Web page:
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REM Rebound Effect

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Last Update: October 29, 2023.

Continuing Education Activity

Rapid eye movement (REM) rebound is characterized by heightened frequency, greater depth, and increased intensity of REM sleep following episodes of sleep deprivation, significant stress, or the consumption or withdrawal of specific medications or recreational drugs. This phenomenon arises from the neurophysiological and hormonal processes that play a crucial role in maintaining the balance of normal sleep patterns and homeostasis. This activity reviews the normal sleep architecture, the compensatory mechanism of REM rebound, and the potential long-term consequences of sleep disruption. Further, this activity evaluates the essential contribution of interprofessional teams in improving patient care, especially for individuals experiencing REM rebound due to medical conditions or various psychosocial and physical stressors.


  • Identify the clinical signs and risk factors associated with rapid eye movement rebound in patients who have experienced sleep deprivation or significant stressors.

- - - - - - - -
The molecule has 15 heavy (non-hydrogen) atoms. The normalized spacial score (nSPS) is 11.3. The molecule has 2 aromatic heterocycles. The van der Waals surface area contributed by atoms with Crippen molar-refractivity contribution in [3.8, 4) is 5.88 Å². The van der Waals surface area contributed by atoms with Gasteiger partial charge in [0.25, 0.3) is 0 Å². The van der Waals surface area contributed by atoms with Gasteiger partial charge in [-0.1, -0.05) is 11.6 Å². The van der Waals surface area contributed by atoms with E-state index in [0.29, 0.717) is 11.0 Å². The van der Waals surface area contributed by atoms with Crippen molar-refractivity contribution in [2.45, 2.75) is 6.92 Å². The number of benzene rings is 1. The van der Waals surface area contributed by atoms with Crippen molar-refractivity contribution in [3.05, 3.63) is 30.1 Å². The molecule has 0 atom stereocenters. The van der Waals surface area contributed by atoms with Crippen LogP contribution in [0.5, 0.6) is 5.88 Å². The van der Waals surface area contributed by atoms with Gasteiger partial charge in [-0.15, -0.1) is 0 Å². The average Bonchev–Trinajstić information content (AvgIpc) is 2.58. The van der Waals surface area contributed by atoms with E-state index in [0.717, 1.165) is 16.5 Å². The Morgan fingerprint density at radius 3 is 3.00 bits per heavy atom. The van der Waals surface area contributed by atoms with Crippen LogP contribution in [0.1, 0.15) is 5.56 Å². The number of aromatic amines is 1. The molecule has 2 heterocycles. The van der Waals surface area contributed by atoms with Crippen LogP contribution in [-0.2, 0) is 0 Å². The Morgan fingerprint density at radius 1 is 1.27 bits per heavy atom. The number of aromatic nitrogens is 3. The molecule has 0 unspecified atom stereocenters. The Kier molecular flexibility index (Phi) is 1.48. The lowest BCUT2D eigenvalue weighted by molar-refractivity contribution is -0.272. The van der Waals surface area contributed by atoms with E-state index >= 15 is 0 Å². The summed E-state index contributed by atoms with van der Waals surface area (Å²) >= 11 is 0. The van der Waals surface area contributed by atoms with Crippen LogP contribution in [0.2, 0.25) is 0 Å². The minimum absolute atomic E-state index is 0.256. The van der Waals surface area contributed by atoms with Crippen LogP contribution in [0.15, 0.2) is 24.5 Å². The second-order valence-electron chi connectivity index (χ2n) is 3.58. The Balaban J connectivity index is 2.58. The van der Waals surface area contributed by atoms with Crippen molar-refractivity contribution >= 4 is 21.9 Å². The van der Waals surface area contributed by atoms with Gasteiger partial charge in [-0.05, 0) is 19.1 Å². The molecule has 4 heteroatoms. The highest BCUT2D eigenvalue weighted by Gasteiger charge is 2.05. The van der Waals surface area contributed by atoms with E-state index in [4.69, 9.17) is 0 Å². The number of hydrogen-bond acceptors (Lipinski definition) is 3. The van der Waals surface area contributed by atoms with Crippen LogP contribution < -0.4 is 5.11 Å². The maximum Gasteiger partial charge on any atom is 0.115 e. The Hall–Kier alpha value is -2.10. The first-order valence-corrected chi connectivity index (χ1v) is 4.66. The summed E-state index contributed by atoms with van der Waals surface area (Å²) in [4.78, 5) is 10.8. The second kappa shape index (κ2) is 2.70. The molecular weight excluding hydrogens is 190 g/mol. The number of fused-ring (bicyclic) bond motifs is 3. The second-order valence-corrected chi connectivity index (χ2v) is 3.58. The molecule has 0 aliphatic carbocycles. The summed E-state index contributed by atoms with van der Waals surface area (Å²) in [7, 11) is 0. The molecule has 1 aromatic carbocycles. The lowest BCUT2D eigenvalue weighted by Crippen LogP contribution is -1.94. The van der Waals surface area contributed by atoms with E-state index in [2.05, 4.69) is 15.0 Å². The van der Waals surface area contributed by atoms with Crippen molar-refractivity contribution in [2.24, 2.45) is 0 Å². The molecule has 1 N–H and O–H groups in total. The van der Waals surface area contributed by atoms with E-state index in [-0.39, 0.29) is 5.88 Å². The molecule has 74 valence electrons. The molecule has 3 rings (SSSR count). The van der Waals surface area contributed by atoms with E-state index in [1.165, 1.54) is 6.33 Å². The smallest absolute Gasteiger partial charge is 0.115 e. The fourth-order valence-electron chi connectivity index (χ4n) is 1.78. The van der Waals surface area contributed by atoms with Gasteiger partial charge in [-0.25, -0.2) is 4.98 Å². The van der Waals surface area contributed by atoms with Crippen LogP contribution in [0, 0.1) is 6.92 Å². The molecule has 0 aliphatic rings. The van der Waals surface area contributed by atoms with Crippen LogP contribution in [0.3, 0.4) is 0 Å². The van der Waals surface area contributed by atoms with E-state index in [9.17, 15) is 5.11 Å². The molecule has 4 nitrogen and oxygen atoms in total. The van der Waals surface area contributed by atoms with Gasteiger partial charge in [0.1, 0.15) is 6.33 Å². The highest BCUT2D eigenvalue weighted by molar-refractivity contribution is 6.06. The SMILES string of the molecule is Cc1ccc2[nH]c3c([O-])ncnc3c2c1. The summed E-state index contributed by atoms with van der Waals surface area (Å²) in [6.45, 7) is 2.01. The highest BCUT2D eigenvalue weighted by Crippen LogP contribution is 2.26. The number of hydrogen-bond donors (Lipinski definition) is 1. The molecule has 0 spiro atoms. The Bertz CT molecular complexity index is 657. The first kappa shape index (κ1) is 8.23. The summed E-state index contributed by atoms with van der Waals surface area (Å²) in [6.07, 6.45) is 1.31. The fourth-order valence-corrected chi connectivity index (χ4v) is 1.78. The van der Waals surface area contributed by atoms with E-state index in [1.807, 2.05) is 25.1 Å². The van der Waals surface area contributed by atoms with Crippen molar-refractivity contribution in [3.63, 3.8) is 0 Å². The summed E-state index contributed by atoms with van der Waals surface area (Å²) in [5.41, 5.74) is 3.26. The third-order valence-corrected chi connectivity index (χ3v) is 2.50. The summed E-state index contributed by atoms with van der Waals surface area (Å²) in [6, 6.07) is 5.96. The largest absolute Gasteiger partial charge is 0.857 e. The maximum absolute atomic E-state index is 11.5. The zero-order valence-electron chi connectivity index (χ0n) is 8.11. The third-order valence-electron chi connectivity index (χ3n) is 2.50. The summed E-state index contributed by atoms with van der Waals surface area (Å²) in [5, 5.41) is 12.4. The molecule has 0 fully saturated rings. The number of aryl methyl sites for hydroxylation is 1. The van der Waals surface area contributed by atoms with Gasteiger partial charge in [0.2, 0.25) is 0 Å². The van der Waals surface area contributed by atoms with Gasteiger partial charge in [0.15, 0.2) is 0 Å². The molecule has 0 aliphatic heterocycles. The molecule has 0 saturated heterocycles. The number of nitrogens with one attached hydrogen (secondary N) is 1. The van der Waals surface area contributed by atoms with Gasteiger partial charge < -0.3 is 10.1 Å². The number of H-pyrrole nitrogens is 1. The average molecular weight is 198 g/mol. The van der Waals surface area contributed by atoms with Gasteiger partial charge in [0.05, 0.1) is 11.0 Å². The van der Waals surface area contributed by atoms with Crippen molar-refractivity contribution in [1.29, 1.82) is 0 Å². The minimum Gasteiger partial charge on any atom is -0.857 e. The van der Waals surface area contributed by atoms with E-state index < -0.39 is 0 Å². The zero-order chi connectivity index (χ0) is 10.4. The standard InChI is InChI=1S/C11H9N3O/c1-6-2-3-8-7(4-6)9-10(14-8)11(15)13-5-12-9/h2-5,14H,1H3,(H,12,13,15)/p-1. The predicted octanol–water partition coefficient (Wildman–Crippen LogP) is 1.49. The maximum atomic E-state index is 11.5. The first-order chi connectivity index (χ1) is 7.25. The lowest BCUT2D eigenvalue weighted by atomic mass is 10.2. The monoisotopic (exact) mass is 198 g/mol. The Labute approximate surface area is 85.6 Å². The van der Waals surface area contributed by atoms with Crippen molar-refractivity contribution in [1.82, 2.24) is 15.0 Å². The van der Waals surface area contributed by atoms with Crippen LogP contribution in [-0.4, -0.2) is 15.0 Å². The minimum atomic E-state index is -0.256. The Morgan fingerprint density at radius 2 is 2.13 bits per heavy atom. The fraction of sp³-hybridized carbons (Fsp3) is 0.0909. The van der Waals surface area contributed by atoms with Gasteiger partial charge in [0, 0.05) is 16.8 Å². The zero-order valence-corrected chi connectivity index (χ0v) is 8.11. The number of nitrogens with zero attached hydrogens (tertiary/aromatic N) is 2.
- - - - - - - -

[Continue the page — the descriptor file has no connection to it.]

• Differentiate between REM rebound and other sleep-related phenomena, such as sleep disorders or circadian rhythm disturbances, through comprehensive patient assessments.
  • Assess the impact of REM rebound on a patient's overall health and well-being, considering both short- and long-term consequences.
  • Coordinate with interdisciplinary healthcare providers to care for patients with complex cases of REM rebound, ensuring a holistic approach to their treatment and support.
Access free multiple choice questions on this topic.